It turns out that the numbnuts at PogoPlug have somehow arranged to forbid pasting userid or password into their login form. I emailed them about it and their response was that they would consider changing it as a feature enhancement. So keepass is useless there and I have to hand type my complex password. Idiots!

Comment: Re:I consider that a pretty good analogy... (Score 1) 248

Would you like some cheese with that whine?

It is not necessary for our inability to achieve perfection to get in the way of having good practices. A few commonly accepted things could form the start of a set of best practices. Stuff like handling passwords correctly and preventing buffer overflows. We need some sort of professional organization a-la AMA or the Bar Association or various engineering groups to manage and promulgate a set of best practices. And yes, if we could develop that and then a systems engineer or programmer or their management were to ignore best practices and foist really stupid stuff on the public, especially fo money, I would support a trip to civil court.

We have lived too long with the "not responsible for anything" license and it is time to start moving toward making that disclaimer "against public policy".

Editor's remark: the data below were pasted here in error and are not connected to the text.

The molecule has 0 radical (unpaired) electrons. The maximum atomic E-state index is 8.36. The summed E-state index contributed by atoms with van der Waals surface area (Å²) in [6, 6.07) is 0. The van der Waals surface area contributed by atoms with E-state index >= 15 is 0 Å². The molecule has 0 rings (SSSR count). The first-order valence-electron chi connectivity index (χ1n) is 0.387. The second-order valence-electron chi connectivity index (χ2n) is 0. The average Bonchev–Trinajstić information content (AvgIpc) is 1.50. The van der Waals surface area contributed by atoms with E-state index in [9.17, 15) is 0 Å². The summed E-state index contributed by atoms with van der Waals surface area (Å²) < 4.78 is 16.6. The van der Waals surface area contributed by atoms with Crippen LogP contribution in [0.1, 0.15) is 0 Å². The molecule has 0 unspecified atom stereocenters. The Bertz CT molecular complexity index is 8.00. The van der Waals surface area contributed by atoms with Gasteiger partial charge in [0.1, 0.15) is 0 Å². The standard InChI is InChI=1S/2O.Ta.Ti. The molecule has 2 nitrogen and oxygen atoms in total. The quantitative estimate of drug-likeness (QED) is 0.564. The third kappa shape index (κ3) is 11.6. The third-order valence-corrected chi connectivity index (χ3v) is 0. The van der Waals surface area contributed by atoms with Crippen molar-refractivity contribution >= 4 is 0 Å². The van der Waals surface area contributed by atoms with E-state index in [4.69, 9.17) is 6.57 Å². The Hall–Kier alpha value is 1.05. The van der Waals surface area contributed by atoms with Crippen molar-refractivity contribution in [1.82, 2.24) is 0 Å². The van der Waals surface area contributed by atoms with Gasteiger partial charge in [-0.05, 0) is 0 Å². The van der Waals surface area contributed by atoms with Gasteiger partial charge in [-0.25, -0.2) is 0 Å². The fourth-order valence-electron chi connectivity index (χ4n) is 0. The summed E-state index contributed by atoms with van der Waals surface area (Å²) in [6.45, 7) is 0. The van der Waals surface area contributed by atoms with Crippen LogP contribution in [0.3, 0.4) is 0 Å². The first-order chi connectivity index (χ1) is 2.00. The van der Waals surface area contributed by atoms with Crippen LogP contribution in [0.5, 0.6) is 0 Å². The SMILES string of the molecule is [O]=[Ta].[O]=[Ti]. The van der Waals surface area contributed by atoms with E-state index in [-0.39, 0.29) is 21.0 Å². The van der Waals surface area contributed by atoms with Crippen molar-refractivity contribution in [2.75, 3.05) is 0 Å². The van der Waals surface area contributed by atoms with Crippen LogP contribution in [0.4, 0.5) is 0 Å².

Comment: The root problem with this: (Score 0) 398

by Nofsck Ingcloo (#42575209) Attached to: Touchscreen Laptops, Whether You Like Them Or Not
I went through most of the comments on this article and I can not find any that address the root problem, which is this: Where the hell does Intel get off telling its customers what they have to build with their chips? If I were a designer of equipment and considering these chips I would tell Intel to ESAD.

Comment: Wheeler's article needs a rebuttal, and I have som (Score 1) 1

by Nofsck Ingcloo (#41399645) Attached to: Pro-targeting guest column on CNet
He throws the word "anonomous" around as though it was honestly being applied or even possible to achieve. Balderdash!

He spends considerable effort pointing out the amount of money to be made by advertisers and advertising media. This argument is rooted in the premise that we live in a consumerist economy and that because advertising increases consumption it is a good thing. In case you haven't noticed, we are in economic trouble precisely because people were encouraged to spend beyond their means and it has come back to bite us. So no, that which encourages consumption is NOT automatically good for the economy or thise who comprise it.

He tries to make a case for targeted advertising, as opposed to general advertising. Other articles I have read seem to be leading to the conclusion that targeting does not increase the effectiveness of advertising. An even if it does, I don't care because I value my privacy more than his increase of sales.